David Tuff reported the company's policy statement to news reporters, which is grounds for dismissal, but for me, as the manager, to determine how to handle this situation I used the complicity theory. This theory states, "You are morally required to reveal what you know to the public under certain conditions" (Beachamp & Bowie, 2004, p. 302).
David Tuff did take the right action because, as a security guard of the Blue Mountain Company, he had sworn to uphold regulations from the Securities Officer's Manual, which states,
"Should a serious accident or crime, including all felonies, occur on the
premises of the licensee, it shall be the responsibility of the licensee to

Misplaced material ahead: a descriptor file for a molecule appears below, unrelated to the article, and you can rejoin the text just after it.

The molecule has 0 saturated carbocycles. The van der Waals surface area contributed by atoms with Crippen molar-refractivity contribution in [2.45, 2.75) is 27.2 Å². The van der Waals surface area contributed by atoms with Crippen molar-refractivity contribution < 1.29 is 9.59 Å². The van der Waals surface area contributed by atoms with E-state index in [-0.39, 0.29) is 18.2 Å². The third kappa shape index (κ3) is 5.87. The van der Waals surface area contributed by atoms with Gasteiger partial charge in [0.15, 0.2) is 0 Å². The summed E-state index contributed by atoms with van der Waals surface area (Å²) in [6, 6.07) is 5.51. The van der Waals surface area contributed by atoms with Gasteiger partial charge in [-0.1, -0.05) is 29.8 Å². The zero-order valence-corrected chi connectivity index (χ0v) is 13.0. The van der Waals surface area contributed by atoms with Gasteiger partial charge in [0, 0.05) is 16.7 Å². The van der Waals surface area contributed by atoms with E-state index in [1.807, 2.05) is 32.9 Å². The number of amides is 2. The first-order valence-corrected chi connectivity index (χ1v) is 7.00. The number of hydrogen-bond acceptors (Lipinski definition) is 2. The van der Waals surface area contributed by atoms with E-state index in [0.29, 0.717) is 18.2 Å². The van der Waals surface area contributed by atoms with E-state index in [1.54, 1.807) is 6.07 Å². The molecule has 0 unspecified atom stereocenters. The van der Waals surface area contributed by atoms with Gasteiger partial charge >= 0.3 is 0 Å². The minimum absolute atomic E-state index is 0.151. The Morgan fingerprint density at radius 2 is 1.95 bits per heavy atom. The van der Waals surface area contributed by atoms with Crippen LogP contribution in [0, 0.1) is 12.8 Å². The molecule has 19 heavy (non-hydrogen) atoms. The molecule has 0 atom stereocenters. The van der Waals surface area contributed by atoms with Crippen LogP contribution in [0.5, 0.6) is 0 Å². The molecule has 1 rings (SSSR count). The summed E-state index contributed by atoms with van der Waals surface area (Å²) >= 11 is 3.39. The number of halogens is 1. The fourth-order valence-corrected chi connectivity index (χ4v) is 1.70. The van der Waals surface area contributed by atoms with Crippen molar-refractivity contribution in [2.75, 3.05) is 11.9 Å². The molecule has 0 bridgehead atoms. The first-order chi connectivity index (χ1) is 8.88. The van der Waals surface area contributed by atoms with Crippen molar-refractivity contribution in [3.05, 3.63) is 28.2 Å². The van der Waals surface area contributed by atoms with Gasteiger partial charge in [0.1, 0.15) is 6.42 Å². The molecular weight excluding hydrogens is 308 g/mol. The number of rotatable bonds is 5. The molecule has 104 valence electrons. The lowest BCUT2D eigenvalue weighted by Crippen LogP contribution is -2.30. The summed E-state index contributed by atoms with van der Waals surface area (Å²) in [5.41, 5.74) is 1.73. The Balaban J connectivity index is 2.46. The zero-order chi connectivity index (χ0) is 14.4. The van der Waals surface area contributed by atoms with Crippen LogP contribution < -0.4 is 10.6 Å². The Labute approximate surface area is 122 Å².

notify the appropriate police department immediately. Failure to do so
is a violation of the provisions of the manual" (p. 318).
Although the company issued new rules fourteen months later requiring security guards to escort intoxicated people off the parking lot onto the public roads, he still had taken an oath that required him to report it to the proper authorities (p.
By using the complicity theory, I will know how to handle this situation and what type of disciplinary action to take, if any. The first point in this theory is, what he revealed must derive from his work for the company (p. 302). David Tuff has this information because he works for the company and therefore it is first-hand not second-hand information.
The second part to examine is, was he a voluntary member of the company? Yes he was. David Tuff was a volunteer of the company. He was hired by the company and took the training that the company required him to take to be able to work there. He was not forced to go to work there, but volunteered to be a security...